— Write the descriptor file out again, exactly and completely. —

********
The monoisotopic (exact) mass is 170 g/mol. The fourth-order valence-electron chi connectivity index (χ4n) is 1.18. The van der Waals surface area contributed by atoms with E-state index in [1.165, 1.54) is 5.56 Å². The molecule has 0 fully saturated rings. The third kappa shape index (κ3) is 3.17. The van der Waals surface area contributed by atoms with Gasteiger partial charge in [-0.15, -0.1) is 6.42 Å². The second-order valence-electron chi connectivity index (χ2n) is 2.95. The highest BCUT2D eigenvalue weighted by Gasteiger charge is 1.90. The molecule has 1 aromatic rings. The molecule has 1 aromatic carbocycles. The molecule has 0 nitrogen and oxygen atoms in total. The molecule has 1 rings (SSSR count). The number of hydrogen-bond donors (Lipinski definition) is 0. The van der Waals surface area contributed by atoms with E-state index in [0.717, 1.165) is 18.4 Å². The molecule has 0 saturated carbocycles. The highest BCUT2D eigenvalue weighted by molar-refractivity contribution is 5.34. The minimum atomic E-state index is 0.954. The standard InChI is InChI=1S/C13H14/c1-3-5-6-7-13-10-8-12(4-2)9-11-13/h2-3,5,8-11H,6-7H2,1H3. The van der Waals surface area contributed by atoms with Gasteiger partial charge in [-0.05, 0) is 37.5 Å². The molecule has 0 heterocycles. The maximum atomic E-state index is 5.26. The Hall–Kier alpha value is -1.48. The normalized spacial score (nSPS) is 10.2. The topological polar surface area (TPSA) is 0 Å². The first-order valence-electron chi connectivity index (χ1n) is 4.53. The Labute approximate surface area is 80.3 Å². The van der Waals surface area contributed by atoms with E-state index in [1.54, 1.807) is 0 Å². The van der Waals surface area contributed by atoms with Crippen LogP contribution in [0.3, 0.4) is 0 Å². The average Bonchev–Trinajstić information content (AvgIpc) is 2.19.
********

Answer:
The monoisotopic (exact) mass is 170 g/mol. The fourth-order valence-electron chi connectivity index (χ4n) is 1.18. The van der Waals surface area contributed by atoms with E-state index in [1.165, 1.54) is 5.56 Å². The molecule has 0 fully saturated rings. The third kappa shape index (κ3) is 3.17. The van der Waals surface area contributed by atoms with Gasteiger partial charge in [-0.15, -0.1) is 6.42 Å². The second-order valence-electron chi connectivity index (χ2n) is 2.95. The highest BCUT2D eigenvalue weighted by Gasteiger charge is 1.90. The molecule has 1 aromatic rings. The molecule has 1 aromatic carbocycles. The molecule has 0 nitrogen and oxygen atoms in total. The molecule has 1 rings (SSSR count). The number of hydrogen-bond donors (Lipinski definition) is 0. The van der Waals surface area contributed by atoms with E-state index in [0.717, 1.165) is 18.4 Å². The molecule has 0 saturated carbocycles. The highest BCUT2D eigenvalue weighted by molar-refractivity contribution is 5.34. The minimum atomic E-state index is 0.954. The standard InChI is InChI=1S/C13H14/c1-3-5-6-7-13-10-8-12(4-2)9-11-13/h2-3,5,8-11H,6-7H2,1H3. The van der Waals surface area contributed by atoms with Gasteiger partial charge in [-0.05, 0) is 37.5 Å². The molecule has 0 heterocycles. The maximum atomic E-state index is 5.26. The Hall–Kier alpha value is -1.48. The normalized spacial score (nSPS) is 10.2. The topological polar surface area (TPSA) is 0 Å². The first-order valence-electron chi connectivity index (χ1n) is 4.53. The Labute approximate surface area is 80.3 Å². The van der Waals surface area contributed by atoms with E-state index in [1.54, 1.807) is 0 Å². The van der Waals surface area contributed by atoms with Crippen LogP contribution in [0.3, 0.4) is 0 Å². The average Bonchev–Trinajstić information content (AvgIpc) is 2.19.